The Lyrids peak on the morning of the 22nd with a ZHR of 18. The radiant is visible from 22:00 on the 21st and observing conditions are excellent with no moon interfering with this meteor shower.

There may be additional minor showers this month, details of which can be found in the below Information Sources and Links Section.


Asteroid (3) Juno is at opposition on the morning of the 3rd at mag +9.5 in Virgo and is visible from 22:00 on the 2nd.

Finder charts and further information about other fainter asteroids can be found in the below Information Sources and Links Section.


C/2017 T2 (PanSTARRS) is slowly brightening and is currently mag +9. It is predicted to remain around mag +8/9 until July. It will be circumpolar all month in Camelopardalis. It passes to the W of Gamma (γ) Camelopardalis, mag +4.6 on the night of the 11th/12th.

C/2019 Y1 (ATLAS) is currently mag +9 and predicted to remain at a similar brightness in April. It moves from Andromeda to Cassiopeia and to Cepheus during the month. It is very low at the start of the month, setting shortly after sunset but heads north and gains height and becomes circumpolar during the month. It passes to the W of Lambda (λ) Cassiopeiae, mag +4.7 on the night of the 7th/8th. It then passes to the W of Schedar (Alpha (α) Cassiopeiae, mag +2.2) on the night of the 9th/10th. On the nights of the 12th/13th – 14th/15th, it passes by several open clusters – NGC nos 129, 189, 103, 225, 146 and 133. On the night of the 14th/15th, it also passes to the E of Kappa (κ) Cassiopeiae, mag +4.2.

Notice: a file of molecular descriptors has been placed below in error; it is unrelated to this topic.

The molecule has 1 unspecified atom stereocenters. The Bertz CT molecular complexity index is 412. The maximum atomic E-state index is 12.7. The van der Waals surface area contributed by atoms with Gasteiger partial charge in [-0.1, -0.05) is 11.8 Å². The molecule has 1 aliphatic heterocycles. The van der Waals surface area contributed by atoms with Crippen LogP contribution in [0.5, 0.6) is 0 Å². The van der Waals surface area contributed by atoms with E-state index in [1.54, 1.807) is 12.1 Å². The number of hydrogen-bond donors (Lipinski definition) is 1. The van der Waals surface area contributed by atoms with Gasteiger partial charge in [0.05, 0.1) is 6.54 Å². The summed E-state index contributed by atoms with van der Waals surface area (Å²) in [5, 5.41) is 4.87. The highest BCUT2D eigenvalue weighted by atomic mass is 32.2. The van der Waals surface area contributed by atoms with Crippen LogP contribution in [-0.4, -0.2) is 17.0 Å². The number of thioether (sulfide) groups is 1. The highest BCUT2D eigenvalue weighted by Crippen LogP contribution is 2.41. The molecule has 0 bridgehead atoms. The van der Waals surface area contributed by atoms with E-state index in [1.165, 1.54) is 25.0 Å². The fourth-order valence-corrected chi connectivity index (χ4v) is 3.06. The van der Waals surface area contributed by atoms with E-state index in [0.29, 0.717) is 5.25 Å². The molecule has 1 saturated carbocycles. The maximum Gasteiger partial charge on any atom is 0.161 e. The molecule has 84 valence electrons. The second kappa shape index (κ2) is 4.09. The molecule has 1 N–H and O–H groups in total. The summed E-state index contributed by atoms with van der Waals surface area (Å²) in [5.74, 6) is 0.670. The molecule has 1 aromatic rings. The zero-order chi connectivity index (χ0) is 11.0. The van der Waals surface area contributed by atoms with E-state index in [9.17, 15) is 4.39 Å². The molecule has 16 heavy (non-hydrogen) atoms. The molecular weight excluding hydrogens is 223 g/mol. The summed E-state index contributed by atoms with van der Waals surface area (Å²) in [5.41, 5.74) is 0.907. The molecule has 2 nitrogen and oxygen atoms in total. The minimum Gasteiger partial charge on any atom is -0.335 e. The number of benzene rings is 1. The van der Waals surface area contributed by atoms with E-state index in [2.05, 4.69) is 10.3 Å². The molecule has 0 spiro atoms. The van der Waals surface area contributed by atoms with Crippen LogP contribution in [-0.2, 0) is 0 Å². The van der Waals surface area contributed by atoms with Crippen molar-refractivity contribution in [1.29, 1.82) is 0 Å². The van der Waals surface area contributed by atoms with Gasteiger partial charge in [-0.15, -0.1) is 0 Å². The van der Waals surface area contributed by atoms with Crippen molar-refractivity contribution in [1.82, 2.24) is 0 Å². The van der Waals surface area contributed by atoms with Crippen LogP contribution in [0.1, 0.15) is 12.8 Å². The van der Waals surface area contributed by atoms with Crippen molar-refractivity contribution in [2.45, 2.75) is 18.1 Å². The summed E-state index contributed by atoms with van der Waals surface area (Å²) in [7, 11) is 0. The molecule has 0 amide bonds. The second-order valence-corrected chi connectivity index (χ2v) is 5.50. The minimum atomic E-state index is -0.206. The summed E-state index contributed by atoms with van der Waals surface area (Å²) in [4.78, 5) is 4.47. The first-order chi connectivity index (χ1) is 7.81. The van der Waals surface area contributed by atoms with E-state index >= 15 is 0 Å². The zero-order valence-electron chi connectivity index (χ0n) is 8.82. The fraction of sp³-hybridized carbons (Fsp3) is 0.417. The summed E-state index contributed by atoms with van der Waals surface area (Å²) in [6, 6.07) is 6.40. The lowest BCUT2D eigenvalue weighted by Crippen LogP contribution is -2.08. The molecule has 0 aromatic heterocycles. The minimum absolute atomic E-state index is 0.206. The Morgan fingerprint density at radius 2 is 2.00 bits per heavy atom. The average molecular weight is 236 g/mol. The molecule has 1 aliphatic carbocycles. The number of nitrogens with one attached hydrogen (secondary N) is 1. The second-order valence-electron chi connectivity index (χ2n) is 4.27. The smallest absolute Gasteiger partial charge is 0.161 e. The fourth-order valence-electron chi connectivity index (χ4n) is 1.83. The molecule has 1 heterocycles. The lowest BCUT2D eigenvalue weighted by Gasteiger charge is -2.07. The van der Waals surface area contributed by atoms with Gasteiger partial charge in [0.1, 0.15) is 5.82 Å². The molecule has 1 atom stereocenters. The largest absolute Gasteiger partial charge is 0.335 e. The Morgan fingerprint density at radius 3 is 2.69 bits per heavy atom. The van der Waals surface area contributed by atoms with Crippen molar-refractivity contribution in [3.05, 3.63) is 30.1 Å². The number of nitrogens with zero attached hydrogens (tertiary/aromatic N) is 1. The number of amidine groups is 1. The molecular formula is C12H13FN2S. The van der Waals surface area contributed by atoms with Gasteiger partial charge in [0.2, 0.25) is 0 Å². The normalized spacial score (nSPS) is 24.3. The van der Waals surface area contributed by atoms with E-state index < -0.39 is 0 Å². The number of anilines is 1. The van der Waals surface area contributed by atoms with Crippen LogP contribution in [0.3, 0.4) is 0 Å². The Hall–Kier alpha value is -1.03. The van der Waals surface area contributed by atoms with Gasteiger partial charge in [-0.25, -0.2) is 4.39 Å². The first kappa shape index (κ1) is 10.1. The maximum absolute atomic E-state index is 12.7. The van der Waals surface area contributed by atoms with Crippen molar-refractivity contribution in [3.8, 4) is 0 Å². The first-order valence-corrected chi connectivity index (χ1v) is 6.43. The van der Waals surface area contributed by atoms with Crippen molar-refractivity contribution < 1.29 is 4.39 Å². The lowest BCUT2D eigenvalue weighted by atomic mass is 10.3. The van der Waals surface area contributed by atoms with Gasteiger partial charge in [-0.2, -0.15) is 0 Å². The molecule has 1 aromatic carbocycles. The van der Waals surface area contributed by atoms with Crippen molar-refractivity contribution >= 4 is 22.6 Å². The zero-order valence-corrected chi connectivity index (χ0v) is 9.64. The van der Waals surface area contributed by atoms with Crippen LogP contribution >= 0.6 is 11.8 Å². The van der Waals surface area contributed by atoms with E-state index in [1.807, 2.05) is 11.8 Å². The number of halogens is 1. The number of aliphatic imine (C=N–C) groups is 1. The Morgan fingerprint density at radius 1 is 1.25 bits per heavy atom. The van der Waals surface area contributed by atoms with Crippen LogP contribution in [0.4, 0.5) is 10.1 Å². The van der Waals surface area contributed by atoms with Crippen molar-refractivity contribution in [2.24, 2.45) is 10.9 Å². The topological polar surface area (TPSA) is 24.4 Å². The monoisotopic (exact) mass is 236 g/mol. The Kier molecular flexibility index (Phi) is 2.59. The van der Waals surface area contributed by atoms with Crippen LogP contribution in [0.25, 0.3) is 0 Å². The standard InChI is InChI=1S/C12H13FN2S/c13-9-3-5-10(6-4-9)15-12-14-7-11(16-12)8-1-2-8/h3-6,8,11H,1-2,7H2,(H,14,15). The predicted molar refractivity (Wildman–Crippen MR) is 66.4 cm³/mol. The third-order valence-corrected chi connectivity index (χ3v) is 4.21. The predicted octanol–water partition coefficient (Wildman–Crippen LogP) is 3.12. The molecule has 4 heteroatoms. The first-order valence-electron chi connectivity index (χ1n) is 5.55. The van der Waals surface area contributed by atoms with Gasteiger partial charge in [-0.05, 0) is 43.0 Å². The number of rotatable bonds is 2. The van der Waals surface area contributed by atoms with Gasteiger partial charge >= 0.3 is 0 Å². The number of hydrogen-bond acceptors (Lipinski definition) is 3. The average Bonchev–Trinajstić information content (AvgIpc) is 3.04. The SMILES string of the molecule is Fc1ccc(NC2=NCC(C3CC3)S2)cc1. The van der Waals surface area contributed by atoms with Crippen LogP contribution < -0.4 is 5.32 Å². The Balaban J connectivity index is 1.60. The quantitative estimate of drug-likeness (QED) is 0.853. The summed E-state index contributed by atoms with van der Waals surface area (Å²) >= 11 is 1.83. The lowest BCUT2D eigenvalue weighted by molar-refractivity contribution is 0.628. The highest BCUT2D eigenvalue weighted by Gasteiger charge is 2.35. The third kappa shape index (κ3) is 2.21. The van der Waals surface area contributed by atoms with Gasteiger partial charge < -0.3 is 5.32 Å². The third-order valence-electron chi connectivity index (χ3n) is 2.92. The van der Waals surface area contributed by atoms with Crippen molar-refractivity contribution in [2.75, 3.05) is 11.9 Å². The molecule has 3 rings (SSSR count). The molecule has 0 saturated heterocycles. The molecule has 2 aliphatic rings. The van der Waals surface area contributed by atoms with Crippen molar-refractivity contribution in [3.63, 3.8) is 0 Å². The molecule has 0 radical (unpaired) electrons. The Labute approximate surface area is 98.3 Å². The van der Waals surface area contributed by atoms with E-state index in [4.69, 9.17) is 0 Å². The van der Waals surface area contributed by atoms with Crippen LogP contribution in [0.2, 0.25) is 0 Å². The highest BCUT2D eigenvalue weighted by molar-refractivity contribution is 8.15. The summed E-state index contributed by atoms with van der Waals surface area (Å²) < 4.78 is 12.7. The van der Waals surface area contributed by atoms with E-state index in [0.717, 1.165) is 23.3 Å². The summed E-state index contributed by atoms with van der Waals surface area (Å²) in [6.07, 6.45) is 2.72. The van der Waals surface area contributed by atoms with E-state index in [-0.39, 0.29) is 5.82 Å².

C/2019 Y4 (ATLAS) is currently mag +10 with predictions of peak brightness of mag +1 at perihelion on May 30th. It is circumpolar in Camelopardalis in April. It is visible from Ireland until mid-May when it is predicted to be mag +5.

Finder charts and further information about the above and other fainter comets can be found in the below Information Sources and Links Section. Any of the above estimates are based on current information at the time of writing the guide and can be wrong – “Comets are like cats; they have tails, and they do precisely what they want”, David H Levy.

Deep Sky

On the deep sky front this month, galaxies M81 and M82 can be observed in Ursa Major. In Leo, we have several galaxies on view including The Leo Triplet – M65, M66 and NGC 3628. M95, M96 and M105 can also be observed in Leo. The place to really find galaxies is in Virgo. The Virgo Super Cluster can be found here with numerous galaxies on view. Also in Virgo, M104 – the Sombrero Galaxy can be found. In Coma Berenices, there is M64 – the Black-Eye Galaxy. Also check out the constellation Canes Venatici with the globular cluster – M3 and several galaxies including M51 – the Whirlpool Galaxy and M63 – the Sunflower Galaxy. In Hercules, two globular clusters – M92 and the excellent M13 can be observed and in Lyra – M57 – The Ring Nebula can be observed. Finally there are some excellent open clusters in Cancer – M44 – The Beehive Cluster and M67.

General Notes

Always keep an eye out for Aurorae. Other interesting naked eye phenomena to look out for include the Zodiacal Light and the Gegenschein.